Pharmacist Helen Jackson has been an inspector for the General Pharmaceutical Council since its inception in 2010. She describes what she looks for when she enters a pharmacy and shares the errors she often sees during inspections.
What is your professional background?
I registered as a pharmacist in 1992 and spent the first ten years managing a variety of community pharmacies, including some in supermarkets and health centres. I also spent a year working in a private hospital in Melbourne, Australia. On returning to the UK, I was keen to practise in a different field and spent two years as a standards adviser at the Royal Pharmaceutical Society of Great Britain (RPSGB), as it was then, and an inspector, before moving to Yorkshire, where I worked for a primary care trust in Leeds. I then worked as a pharmacy inspector for the care home regulator, the Commission for Social Care Inspection (CSCI). I realised that I enjoyed inspection and investigation and returned to the RPSGB in 2008. I moved to the General Pharmaceutical Council (GPhC) when it was established in 2010.
What do you do in a typical working day?
One day might be spent undertaking inspections of pharmacies, which can also include evidence gathering as part of a case investigation. The next day could be spent in the office at home writing inspection or case investigation reports, answering emails and telephone calls or planning the next cycle of visits. Some weeks can also include meetings with organisations such as NHS England or pharmacy stakeholders.
What is the most rewarding aspect of your job?
I enjoy the variety that the role provides. I like having the opportunity to provide feedback to pharmacy professionals and pharmacy owners. A rewarding part of the role is seeing improvements in the safe and effective provision of pharmacy services as a result of my input, whether this is through the inspection or investigation processes. Being a field-based inspector provides me with many interesting opportunities to meet and work with people from other organisations, such as the NHS or the police. This enables me to have a better understanding of their roles and gives me a chance to provide them with a better understanding of the GPhC.
What challenges do you face in your role?
The targets and deadlines that are in place for inspections and investigations require effective time management. It is important to allow flexibility in my work plans so I can deal with unexpected requests that often need urgent attention. Although that can sometimes be frustrating, it is important for me to ensure that the quality and effective delivery of my role as an inspector is not affected. The new method of inspecting has, at times, been challenging, especially during the early stages when there was a lack of understanding among pharmacy owners and the pharmacy team about the standards for registered pharmacies and the new inspection model. This still exists but to a lesser extent.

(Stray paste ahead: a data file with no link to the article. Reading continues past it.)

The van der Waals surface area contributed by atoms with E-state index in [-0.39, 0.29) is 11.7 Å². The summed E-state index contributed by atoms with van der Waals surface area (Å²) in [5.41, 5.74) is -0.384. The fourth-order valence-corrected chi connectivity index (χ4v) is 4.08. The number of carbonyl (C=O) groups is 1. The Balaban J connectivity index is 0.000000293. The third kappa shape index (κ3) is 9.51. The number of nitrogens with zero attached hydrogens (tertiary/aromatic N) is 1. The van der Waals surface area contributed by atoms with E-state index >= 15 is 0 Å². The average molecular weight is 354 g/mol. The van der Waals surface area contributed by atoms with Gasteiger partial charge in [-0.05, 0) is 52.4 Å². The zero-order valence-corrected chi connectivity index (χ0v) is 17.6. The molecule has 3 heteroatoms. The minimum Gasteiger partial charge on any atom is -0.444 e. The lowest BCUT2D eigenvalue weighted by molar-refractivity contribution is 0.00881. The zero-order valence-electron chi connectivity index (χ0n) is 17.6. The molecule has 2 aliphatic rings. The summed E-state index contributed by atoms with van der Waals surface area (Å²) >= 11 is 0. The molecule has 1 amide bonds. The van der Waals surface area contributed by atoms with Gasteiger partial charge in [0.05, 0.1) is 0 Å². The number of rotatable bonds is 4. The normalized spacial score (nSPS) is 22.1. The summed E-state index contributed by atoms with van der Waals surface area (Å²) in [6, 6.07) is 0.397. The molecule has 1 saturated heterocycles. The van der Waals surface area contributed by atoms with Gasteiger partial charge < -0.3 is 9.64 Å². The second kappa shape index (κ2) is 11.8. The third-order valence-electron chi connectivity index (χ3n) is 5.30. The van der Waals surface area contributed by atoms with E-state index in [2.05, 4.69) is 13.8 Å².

I overcome this by providing a brief overview of how the visit will proceed at the start of the inspection. I establish what the pharmacy team understands about the standards and explain that everyone in the team will have the opportunity to speak to me.
What is the first thing you look for when you enter a pharmacy you are inspecting?
I initially notice the layout, cleanliness and general appearance of the pharmacy, in a similar way to other members of the public. I also observe how the team interacts with patients and each other because this provides me with an idea of the different roles within the team. I like to speak to as many members of the pharmacy team as I can. I find that engaging with different members of the team provides an insight into the pharmacy services offered and how the team members work together.
What are the most common mistakes you encounter when inspecting pharmacies?
A common issue is a lack of understanding and engagement with pharmacy procedures, such as those within a clinical governance framework. What you can learn from using tools, including near miss logs and dispensing incident reports, is sometimes not fully understood. Often pharmacies do not have systems in place to encourage the whole team to provide feedback and ideas on how pharmacy services can be improved. Giving everyone who helps support the delivery of pharmacy services the chance to discuss ideas encourages engagement with processes and improves the quality of service provision.
What steps could a pharmacist take to become an inspector?
The GPhC inspection team consists of pharmacists and pharmacy technicians with a range of experiences. I would encourage pharmacy professionals to access the GPhC website regularly, where they will find up-to-date information on the new inspection model, guidance documents, consultations, as well as advertised vacancies. I would also advise speaking to me or one of my inspector colleagues if the opportunity arises, such as during an inspection or at a presentation event.